The Lonely Londoners, Paperback Book

The Lonely Londoners Paperback

4 out of 5 (4 ratings)


The Lonely Londoners from the brilliant, sharp, witty pen of Sam Selvon, this is a classic award-winning novel of immigrant life in London in the 1950s.



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Showing 1 - 4 of 4 reviews.

Review by

Once I grew used to the dialect, I amazed myself by loving this book.

Review by

Like I said, I know people like this. Selvon can discuss serious issues so subversively...Male me laugh.

Review by

This is a quick read once you get used to the language of the narration. After rereading the first paragraph a few times to get started, I ended up finishing off the book in one sitting. Driven by character studies and a cynical humor, the narrative works on various levels to illustrate and critique the state of a divided 1950s London society. Exploring the admirable and the questionable among a group of immigrants/exiles/explorers from the Caribbean, Selvon creates a journey through daily passions and humors. It is fast, engaging, humorous, and ultimately mysterious in where lines can be drawn for fiction and documentation, character and stereotype, narrator and author and character, and ironic illustration and objective tale. In short, the tale is hard to pin down, becoming more complicated with each moment the reader spends questioning, for theapparent simplicity here is deceptive. Selvon's created a smart careful book here---one worth reading for pleasure and rereading for fuller thought.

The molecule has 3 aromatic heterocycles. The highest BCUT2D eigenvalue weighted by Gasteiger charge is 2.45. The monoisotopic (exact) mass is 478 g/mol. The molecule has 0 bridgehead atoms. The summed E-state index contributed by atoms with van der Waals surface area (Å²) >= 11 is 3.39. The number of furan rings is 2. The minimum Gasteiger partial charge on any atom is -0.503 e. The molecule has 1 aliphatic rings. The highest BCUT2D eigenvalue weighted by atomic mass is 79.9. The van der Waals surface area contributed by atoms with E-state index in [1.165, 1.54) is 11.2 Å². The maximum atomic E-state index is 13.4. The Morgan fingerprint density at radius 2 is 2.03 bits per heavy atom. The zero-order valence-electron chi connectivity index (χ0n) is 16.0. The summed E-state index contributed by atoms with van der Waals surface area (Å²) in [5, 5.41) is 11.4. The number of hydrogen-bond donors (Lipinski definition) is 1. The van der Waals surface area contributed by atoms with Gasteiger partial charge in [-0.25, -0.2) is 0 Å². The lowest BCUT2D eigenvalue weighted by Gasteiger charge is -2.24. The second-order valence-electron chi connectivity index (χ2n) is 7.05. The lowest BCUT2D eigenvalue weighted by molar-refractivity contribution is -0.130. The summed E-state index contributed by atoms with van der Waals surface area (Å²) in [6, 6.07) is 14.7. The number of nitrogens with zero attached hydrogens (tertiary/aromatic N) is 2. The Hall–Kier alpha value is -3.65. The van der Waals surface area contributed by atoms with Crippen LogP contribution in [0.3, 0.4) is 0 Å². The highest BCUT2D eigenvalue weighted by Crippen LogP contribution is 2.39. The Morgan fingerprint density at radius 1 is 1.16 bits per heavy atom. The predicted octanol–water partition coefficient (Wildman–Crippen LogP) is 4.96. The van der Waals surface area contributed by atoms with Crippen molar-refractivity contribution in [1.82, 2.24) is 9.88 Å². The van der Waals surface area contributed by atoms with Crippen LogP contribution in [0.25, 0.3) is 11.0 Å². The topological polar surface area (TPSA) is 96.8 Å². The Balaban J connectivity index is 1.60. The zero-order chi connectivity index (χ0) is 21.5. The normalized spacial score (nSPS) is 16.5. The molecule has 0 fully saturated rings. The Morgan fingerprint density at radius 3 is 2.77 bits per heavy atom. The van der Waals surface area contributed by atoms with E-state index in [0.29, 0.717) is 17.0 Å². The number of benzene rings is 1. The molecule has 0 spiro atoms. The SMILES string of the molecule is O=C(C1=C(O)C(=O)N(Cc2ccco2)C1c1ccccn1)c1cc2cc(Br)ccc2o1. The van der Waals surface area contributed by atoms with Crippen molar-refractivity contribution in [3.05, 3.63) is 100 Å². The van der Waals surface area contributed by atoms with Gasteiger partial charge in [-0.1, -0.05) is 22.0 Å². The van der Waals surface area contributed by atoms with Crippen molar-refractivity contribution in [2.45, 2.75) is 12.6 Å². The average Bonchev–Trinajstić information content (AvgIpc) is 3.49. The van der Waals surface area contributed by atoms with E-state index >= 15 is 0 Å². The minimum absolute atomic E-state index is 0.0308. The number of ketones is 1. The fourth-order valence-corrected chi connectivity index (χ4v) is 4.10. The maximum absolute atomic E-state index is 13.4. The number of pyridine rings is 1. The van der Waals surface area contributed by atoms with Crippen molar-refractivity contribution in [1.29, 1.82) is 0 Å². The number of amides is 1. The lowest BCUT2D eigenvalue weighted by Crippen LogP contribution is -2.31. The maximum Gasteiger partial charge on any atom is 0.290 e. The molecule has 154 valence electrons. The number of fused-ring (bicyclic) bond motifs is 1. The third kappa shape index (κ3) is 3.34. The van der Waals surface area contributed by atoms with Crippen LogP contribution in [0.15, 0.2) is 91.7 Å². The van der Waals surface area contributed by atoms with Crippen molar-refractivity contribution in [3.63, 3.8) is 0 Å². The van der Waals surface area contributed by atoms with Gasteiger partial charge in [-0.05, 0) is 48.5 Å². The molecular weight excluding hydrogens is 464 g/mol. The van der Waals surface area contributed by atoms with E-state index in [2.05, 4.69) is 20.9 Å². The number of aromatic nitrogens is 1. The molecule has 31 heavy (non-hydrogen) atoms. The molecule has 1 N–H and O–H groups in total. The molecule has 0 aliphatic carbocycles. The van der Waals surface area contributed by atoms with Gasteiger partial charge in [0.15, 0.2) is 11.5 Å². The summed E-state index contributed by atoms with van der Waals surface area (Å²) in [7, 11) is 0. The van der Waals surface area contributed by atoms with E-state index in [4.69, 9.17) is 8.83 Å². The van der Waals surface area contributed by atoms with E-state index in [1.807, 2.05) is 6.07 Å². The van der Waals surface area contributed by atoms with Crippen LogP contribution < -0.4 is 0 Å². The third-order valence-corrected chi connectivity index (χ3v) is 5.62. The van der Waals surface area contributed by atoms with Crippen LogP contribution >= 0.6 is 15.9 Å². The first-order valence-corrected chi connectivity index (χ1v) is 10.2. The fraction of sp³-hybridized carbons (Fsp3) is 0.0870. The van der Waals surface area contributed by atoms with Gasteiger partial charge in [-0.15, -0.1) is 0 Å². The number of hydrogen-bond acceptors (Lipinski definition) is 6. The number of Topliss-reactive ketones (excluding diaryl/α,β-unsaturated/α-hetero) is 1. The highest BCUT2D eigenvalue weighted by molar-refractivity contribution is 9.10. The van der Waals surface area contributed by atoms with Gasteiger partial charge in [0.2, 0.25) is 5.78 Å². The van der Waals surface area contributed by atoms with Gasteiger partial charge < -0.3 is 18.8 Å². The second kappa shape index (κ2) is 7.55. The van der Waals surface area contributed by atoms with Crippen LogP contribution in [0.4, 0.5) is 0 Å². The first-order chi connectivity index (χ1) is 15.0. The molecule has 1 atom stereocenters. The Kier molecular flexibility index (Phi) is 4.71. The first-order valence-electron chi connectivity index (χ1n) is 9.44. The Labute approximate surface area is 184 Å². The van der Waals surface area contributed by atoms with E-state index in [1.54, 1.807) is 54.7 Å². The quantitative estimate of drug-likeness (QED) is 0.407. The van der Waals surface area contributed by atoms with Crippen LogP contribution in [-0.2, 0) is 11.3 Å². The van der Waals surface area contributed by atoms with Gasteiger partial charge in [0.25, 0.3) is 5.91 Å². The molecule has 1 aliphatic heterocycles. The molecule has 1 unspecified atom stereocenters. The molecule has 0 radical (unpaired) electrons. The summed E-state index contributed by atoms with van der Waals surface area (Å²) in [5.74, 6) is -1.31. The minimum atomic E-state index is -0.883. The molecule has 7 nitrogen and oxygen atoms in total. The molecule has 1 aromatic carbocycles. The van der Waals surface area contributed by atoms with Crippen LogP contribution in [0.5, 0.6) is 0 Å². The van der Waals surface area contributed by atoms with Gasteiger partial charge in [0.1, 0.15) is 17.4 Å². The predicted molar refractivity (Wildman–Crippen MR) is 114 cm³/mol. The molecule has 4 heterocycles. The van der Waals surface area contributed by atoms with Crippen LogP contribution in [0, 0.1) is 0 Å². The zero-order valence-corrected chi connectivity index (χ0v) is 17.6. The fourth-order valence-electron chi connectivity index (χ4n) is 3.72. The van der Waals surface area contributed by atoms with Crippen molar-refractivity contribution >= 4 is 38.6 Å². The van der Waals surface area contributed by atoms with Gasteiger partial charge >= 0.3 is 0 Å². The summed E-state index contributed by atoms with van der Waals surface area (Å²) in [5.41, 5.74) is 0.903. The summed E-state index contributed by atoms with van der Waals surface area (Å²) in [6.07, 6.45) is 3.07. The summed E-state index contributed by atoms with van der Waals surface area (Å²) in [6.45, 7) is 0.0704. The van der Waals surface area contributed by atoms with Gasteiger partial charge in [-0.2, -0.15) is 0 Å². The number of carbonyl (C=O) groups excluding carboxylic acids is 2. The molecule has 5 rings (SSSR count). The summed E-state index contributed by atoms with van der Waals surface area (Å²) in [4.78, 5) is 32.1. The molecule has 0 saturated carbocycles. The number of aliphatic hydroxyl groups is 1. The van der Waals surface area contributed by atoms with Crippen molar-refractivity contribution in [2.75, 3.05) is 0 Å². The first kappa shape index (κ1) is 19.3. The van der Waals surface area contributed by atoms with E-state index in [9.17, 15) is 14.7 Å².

Review by
The Lonely Londoners centers around the life of Moses Aleotta, a West Indian, who has lived in London for 10 years. He makes a new friend named Galahad who is struck by the brilliance of London. Moses sees himself in this newcomer, how at first he was full of hopes and dreams that diminished during his ten years of living there, and knows that Galahad will become disillusioned. Though he attempts to not get Galahad's hopes up, Moses himself changes throughout the novel and becomes hopeful again,as he discovers that if his West Indian community sticks together, they can still live in their own culture and find ways to survive in London.

This is the story of London's West Indians who face racism and a limited number of opportunities. What I found really interesting about this novel is how it is written in the vernacular, a West Indian English which gave the novel a different rhythm. This novel is a gem, I am glad one of my professors had the class read it. It is definitely a great starting point if you want to read more Caribbean literature.